Where Does the Thai Language Come From?
There are 44 main and 4 additional consonant letters; at least 28 vowel forms; and 4 tone diacritics in the Thai language. Where do all these come from?
The Thai language is tonal and analytic. It belongs to the Tai-Kadai language family, which is also represented with the Lao, Shan, and Zuang languages.
It is widely believed that the original homeland of the Tai languages was the Chinese province of Guangdong and the northern regions of Vietnam.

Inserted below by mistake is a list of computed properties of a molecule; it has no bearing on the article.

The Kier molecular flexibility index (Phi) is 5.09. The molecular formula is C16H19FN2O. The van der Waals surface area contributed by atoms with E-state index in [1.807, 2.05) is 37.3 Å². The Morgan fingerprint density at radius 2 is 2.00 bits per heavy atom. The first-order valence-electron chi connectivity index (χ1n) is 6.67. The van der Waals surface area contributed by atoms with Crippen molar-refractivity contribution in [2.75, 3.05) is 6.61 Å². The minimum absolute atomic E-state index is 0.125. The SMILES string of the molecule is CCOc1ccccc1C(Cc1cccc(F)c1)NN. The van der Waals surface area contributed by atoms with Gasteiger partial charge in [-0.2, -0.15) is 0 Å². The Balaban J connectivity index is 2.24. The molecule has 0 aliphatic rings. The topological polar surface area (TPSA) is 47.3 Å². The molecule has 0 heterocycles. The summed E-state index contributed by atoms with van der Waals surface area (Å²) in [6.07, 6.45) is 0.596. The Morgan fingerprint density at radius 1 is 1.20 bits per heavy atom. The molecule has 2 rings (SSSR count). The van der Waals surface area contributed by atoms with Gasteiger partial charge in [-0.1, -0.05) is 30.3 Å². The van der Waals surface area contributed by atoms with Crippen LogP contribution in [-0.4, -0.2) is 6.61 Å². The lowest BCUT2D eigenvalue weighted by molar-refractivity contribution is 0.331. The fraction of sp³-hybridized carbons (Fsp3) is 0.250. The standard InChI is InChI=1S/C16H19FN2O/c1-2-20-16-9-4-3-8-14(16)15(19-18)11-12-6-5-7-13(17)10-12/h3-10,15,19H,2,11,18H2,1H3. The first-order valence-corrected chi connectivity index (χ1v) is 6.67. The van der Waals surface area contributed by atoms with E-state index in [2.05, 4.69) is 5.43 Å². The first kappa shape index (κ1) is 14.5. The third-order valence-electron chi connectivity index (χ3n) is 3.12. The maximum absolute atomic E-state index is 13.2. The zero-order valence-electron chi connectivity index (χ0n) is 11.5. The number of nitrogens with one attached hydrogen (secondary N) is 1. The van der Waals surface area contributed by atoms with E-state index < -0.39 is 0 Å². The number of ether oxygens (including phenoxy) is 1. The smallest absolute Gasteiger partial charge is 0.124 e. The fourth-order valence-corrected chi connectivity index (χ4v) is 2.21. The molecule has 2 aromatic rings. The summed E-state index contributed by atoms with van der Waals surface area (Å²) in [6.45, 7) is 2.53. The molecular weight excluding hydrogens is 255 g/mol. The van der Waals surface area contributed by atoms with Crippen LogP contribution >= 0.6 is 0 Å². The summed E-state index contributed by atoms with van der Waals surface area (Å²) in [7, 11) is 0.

From there the ancestors of the Thais brought Thai to the territory of modern Thailand. Over a half of the words in Thai are borrowed from Pali, Sanskrit and Old Khmer.
The Old Khmer script inspired the Thai alphabet, too. The first monument to the Thai script, a stone stele dated 1283, which was discovered by King Mongkut (Rama IV), states the name of the Thai alphabet creator: King Ramkhamhaeng.
Today more than 46M people consider Thai their native language. It is worth noting that Thai is mutually intelligible with its nearest neighbour, Lao.
• There is no difference between lower- and upper-case letters in Thai.
• The majority of Thai words are monosyllabic.
• As a rule, no gaps are placed between the words.